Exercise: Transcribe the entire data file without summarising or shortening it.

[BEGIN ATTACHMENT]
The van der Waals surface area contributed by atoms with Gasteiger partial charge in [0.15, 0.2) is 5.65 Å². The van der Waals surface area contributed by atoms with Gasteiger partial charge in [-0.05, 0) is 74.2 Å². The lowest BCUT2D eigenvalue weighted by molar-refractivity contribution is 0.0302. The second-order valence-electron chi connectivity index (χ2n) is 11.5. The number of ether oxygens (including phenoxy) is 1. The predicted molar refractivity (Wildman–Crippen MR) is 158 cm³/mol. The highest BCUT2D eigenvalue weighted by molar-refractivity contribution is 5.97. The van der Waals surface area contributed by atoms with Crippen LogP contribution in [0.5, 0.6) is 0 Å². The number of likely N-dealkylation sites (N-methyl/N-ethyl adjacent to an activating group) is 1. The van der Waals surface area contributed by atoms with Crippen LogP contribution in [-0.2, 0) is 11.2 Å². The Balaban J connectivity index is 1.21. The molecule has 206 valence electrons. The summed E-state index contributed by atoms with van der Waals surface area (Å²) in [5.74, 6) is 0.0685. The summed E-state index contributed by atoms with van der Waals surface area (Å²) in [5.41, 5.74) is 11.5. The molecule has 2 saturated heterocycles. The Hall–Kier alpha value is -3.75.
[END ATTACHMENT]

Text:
The van der Waals surface area contributed by atoms with Gasteiger partial charge in [0.15, 0.2) is 5.65 Å². The van der Waals surface area contributed by atoms with Gasteiger partial charge in [-0.05, 0) is 74.2 Å². The lowest BCUT2D eigenvalue weighted by molar-refractivity contribution is 0.0302. The second-order valence-electron chi connectivity index (χ2n) is 11.5. The number of ether oxygens (including phenoxy) is 1. The predicted molar refractivity (Wildman–Crippen MR) is 158 cm³/mol. The highest BCUT2D eigenvalue weighted by molar-refractivity contribution is 5.97. The van der Waals surface area contributed by atoms with Crippen LogP contribution in [0.5, 0.6) is 0 Å². The number of likely N-dealkylation sites (N-methyl/N-ethyl adjacent to an activating group) is 1. The van der Waals surface area contributed by atoms with Crippen LogP contribution in [-0.2, 0) is 11.2 Å². The Balaban J connectivity index is 1.21. The molecule has 206 valence electrons. The summed E-state index contributed by atoms with van der Waals surface area (Å²) in [5.74, 6) is 0.0685. The summed E-state index contributed by atoms with van der Waals surface area (Å²) in [5.41, 5.74) is 11.5. The molecule has 2 saturated heterocycles. The Hall–Kier alpha value is -3.75.